“Dawn of the Planet of the Apes” will clear $200 million by late Sat.

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Weekend Movies: A bunch of weak films, and “Frank” and “Trip to Italy” open this weekend

You knew the third time would reveal “The Expendables” had passed their expiration date. So did Stallone, who brings in a lot of fresh meat to go with his geezers. Banderas steals a rather weak actioner. Poor reviews for “Expendables 3.”

“The Giver” took Jeff Bridges 18 years to get on the screen. If it had come out ten years ago, he’d have beaten all the Teens-Save-the-Future Films that preceded it (“Hunger Games,””Ender’s Game,””Divergent” et al) and maybe had something here. Lovely looking, smart, well directed and acted. But blah. Been there, seen that. The reviews reflect that.

“Life After Beth” is a zombie film that didn’t have to be.

“The Trip to Italy” is a comic improvisational delight. Coogan and Brydon reverse the order of things a bit in this one. Coogan is more relaxed and amusing, Brydon the needier one. Funny.

“Frank” is enjoying all the hype, with a band, Michael Fassbender in a gigantic head and Maggie Gyllenhaal at her most brittle. Dark and fun.

“Dinosaur 13″ is a reminder that being Native American does not confer righteousness, especially when it comes to handshake deals over dino bones found on property one has a claim to. A bit one-sided (the dino hunters are mercenaries, too), but an interesting documentary.

 

 

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Hot Trailer: “Laggies” bonds Keira and Chloe, with Sam Rockwell playing the grownup

A couple of knowing chuckles, and two laugh-out-loud moments are in the trailer to this coming-of-age-late comedy about a women rebelling against adulthood (Keira Knightly) who falls in with a teen (Chloe Grace Moretz), which doesn’t please the teen’s dad (Sam Rockwell).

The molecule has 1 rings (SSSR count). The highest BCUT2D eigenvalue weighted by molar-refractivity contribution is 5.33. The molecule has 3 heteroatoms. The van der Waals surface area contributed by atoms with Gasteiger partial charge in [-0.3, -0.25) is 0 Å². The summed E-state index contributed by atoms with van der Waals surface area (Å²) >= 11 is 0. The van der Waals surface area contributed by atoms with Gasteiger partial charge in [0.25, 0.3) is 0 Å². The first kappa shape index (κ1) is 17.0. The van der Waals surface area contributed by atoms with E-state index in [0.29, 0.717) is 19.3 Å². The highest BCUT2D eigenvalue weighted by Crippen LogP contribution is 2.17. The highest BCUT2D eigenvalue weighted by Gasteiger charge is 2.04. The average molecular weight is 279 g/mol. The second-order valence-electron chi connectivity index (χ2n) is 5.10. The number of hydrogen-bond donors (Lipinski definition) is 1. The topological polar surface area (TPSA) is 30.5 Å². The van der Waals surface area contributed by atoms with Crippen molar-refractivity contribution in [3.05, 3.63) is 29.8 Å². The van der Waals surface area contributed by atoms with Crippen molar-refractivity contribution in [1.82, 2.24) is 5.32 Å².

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Proud father, proud son, Brendan and Domhnall Gleeson talk about working together

frankThe great Irish actor Brendan Gleeson is having a good laugh remembering the
opening scene from the new movie “Frank.” A musically-inept young man is humming
and thinking up lyrics — BAD lyrics — as he walks home from work.

“That is one of the funniest things I’ve ever seen,” says Gleeson, who was
Mad-Eye Moody in the Harry Potter pictures and star of “In Bruges” and “The
Grand Seduction,” a man who knows funny. “That lad, he made me laugh and
laugh.”

“That lad” is somebody Brendan Gleeson is unusually proud of. He’s not just a
redheaded Irish actor, like himself. That’s Domhnall Gleeson, 31, son of
Brendan. “Frank,” which stars Michael Fassbender as a quirky artist who fronts a
band — Soronprfbs — while wearing a gigantic fake head that he never, ever
takes off, allowed Domhnall to expand his musical horizons.

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“The very first line of that song, ‘The endless, rolling waves carry me to
you…’,” Gleeson-the-Younger explains, “that was in the script. But the lyrics
and the pain of coming up with them, not realizing how bad they are, I came up
with sitting with (music director) Stephen Rennicks up in his apartment, playing
at the keyboards. I wanted to write the worst possible song, the most boring